GORDON SANITAIRE by Gordon Urquhart (IV)

The Weekend Papers

One of the great pleasures is to wallow in the weekend papers, spread out on the table, with a pot of Russian Caravan and the deep white Donna Hay mugs the grand children gave us a couple of Christmases ago. We divide up the papers – both of them – into supplements and sections and arrange them so there is easy access to all the parts you might want to read. Nothing is hidden – they do like to hide the parts you want, don’t they – and everything is at your fingertips. Typically wifey (I must stop calling her that, it’s becoming a habit) will do crosswords and other puzzles, while I will immerse myself in the editorials and opinion pieces before moving on to finance and maybe gardening if there’s time at the end.

On this occasion we were at the beach house. We always go up there in late February, for a final burst of summer before we shut the place up for the cooler months. And the weekend papers at the beach house is more of an all day ritual – I sometimes read both of them from cover to cover, stretched out on the lounge, socks up on a cushion, listening to the Pacific Ocean roaring in the background.

I found myself reading the employment section, something I haven’t needed to do for decades, and in particular taking an interest in the articles which are included therein. I hesitate to use the word article, in fact. They are collections of sentences broadly concerning the same theme, with a quote by some ‘expert’, usually from a university (Associate Professor of Saying Obvious Things from the faculty of Human Interaction Dynamics), and the quote will read something like: “94% of employers said that wearing shoes made a better interview impression than not wearing them”. The wonder is that those responsible put their names to these pieces of writing, when a pseudonym might have seemed better way to go. Advice is the cornerstone of all of these articles, and hints and tips are offered, in addition to general counsel purporting to encourage job seekers and employees who would frankly rather be doing another job for a different company.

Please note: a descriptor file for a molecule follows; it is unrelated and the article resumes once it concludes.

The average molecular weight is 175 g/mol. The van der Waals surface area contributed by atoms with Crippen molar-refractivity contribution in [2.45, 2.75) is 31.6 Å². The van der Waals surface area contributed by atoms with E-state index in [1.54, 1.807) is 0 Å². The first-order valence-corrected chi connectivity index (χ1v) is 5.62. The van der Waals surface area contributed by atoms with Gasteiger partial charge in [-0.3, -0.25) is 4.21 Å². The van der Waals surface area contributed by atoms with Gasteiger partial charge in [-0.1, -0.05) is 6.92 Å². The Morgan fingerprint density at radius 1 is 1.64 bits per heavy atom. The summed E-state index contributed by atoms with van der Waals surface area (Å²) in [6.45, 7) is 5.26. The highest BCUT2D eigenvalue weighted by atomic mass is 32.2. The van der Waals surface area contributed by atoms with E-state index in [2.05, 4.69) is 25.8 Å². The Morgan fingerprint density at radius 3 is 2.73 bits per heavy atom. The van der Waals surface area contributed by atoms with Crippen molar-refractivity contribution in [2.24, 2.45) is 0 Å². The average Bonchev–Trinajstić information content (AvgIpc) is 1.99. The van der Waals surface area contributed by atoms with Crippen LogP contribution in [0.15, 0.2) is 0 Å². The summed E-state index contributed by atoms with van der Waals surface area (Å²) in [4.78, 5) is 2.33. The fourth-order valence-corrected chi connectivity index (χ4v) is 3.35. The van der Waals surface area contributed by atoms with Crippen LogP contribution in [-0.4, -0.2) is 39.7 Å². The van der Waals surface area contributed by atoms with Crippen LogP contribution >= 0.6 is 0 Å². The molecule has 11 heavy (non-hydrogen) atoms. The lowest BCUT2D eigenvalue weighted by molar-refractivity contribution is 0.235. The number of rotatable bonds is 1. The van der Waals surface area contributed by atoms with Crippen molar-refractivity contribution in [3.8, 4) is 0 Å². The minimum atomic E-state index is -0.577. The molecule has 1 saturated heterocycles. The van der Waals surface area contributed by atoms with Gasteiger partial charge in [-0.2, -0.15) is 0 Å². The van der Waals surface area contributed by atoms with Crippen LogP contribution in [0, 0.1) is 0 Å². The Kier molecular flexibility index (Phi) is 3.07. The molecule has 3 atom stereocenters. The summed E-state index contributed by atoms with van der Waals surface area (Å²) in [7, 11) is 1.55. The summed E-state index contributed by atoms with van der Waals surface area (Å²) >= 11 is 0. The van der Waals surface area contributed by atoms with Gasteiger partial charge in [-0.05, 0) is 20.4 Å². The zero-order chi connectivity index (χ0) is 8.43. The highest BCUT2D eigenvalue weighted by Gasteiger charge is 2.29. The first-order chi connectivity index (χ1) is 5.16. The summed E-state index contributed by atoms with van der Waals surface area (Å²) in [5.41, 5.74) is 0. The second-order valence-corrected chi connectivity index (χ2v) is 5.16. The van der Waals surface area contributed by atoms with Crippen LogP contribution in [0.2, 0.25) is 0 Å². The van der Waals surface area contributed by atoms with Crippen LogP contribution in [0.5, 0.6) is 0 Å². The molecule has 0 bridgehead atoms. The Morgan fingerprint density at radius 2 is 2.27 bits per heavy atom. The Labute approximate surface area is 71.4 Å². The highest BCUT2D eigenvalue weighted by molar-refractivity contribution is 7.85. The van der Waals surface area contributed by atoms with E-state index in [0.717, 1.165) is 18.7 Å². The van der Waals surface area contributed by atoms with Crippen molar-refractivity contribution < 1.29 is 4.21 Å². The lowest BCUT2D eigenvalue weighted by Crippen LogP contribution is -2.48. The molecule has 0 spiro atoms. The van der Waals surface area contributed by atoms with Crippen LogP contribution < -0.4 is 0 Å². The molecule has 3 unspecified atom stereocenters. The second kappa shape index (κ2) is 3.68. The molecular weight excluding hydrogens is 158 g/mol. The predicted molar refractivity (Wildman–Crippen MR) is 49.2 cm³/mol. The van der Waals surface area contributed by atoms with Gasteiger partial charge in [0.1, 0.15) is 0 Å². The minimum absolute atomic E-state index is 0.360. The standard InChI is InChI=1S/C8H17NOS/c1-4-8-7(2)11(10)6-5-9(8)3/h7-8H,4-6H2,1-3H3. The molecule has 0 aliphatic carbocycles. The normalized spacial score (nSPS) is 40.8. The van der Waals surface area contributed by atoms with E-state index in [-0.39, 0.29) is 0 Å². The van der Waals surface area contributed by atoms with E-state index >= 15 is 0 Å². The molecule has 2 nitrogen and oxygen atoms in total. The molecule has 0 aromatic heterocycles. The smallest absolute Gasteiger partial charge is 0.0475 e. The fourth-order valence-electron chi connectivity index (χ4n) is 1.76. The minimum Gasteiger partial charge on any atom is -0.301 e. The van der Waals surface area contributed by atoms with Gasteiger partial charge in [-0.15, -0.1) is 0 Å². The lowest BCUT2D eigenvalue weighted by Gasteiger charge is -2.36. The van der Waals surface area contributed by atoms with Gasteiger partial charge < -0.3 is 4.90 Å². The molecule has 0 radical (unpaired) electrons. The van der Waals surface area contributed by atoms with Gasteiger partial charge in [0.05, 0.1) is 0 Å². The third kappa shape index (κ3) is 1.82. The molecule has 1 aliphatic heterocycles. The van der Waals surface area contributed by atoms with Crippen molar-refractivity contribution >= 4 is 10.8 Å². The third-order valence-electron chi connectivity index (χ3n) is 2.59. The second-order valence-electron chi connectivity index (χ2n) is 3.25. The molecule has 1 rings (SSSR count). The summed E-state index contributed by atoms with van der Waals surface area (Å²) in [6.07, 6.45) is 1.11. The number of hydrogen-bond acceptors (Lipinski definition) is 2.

There was advice about seeking a wage increase – referred to more than once as a “raise” – and it got me thinking. When I was at the embassy in the 1970s strict economies, including wage freezes, were imposed after the first oil shock. The Ambassador was particularly keen to limit the latitude of the Social Committee – “Flopper” MacKenzie-Smyth and myself – fearing that we might cause embarrassment at an official engagement or something of the sort. And so we reminded the Ambassador about the amateur photography classes run by the committee, and told him that the Emir’s wife looked very photogenic sharing a drink with him at a little bar at the beachfront. We know there’s a wage freeze on, we said. But we would very much appreciate it if the entertainment budget for the Social Committee was given a special grant in the next round of funding.

That’s what unappreciated employees should do: demand a boost to their entertainment expenses.

Published in: on February 20, 2012 at 7:20 pm  Leave a Comment  

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